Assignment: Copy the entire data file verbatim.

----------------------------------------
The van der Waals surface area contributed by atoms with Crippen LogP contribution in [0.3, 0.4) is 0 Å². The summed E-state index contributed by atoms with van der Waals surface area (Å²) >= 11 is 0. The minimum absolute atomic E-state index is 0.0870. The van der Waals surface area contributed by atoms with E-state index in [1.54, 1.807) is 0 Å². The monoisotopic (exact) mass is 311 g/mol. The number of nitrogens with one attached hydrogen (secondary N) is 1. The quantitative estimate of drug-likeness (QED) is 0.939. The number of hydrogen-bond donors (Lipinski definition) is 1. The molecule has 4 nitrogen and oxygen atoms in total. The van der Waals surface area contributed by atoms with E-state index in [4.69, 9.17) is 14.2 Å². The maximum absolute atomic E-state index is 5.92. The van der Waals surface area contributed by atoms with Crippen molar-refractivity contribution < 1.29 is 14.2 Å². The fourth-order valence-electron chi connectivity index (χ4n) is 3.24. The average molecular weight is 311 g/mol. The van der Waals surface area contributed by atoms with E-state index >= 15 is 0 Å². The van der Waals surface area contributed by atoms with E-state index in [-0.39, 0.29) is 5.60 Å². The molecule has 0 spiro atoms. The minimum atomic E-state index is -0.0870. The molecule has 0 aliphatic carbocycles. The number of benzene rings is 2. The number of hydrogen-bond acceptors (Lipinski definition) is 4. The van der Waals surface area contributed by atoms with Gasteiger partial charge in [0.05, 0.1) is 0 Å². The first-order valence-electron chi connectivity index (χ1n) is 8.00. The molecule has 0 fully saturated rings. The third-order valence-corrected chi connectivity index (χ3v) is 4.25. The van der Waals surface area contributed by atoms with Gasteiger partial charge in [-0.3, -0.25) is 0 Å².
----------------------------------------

The van der Waals surface area contributed by atoms with Crippen LogP contribution in [0.3, 0.4) is 0 Å². The summed E-state index contributed by atoms with van der Waals surface area (Å²) >= 11 is 0. The minimum absolute atomic E-state index is 0.0870. The van der Waals surface area contributed by atoms with E-state index in [1.54, 1.807) is 0 Å². The monoisotopic (exact) mass is 311 g/mol. The number of nitrogens with one attached hydrogen (secondary N) is 1. The quantitative estimate of drug-likeness (QED) is 0.939. The number of hydrogen-bond donors (Lipinski definition) is 1. The molecule has 4 nitrogen and oxygen atoms in total. The van der Waals surface area contributed by atoms with E-state index in [4.69, 9.17) is 14.2 Å². The maximum absolute atomic E-state index is 5.92. The van der Waals surface area contributed by atoms with Crippen molar-refractivity contribution < 1.29 is 14.2 Å². The fourth-order valence-electron chi connectivity index (χ4n) is 3.24. The average molecular weight is 311 g/mol. The van der Waals surface area contributed by atoms with E-state index >= 15 is 0 Å². The van der Waals surface area contributed by atoms with E-state index in [-0.39, 0.29) is 5.60 Å². The molecule has 0 spiro atoms. The minimum atomic E-state index is -0.0870. The molecule has 0 aliphatic carbocycles. The number of benzene rings is 2. The number of hydrogen-bond acceptors (Lipinski definition) is 4. The van der Waals surface area contributed by atoms with Gasteiger partial charge in [0.05, 0.1) is 0 Å². The first-order valence-electron chi connectivity index (χ1n) is 8.00. The molecule has 0 fully saturated rings. The third-order valence-corrected chi connectivity index (χ3v) is 4.25. The van der Waals surface area contributed by atoms with Gasteiger partial charge in [-0.3, -0.25) is 0 Å².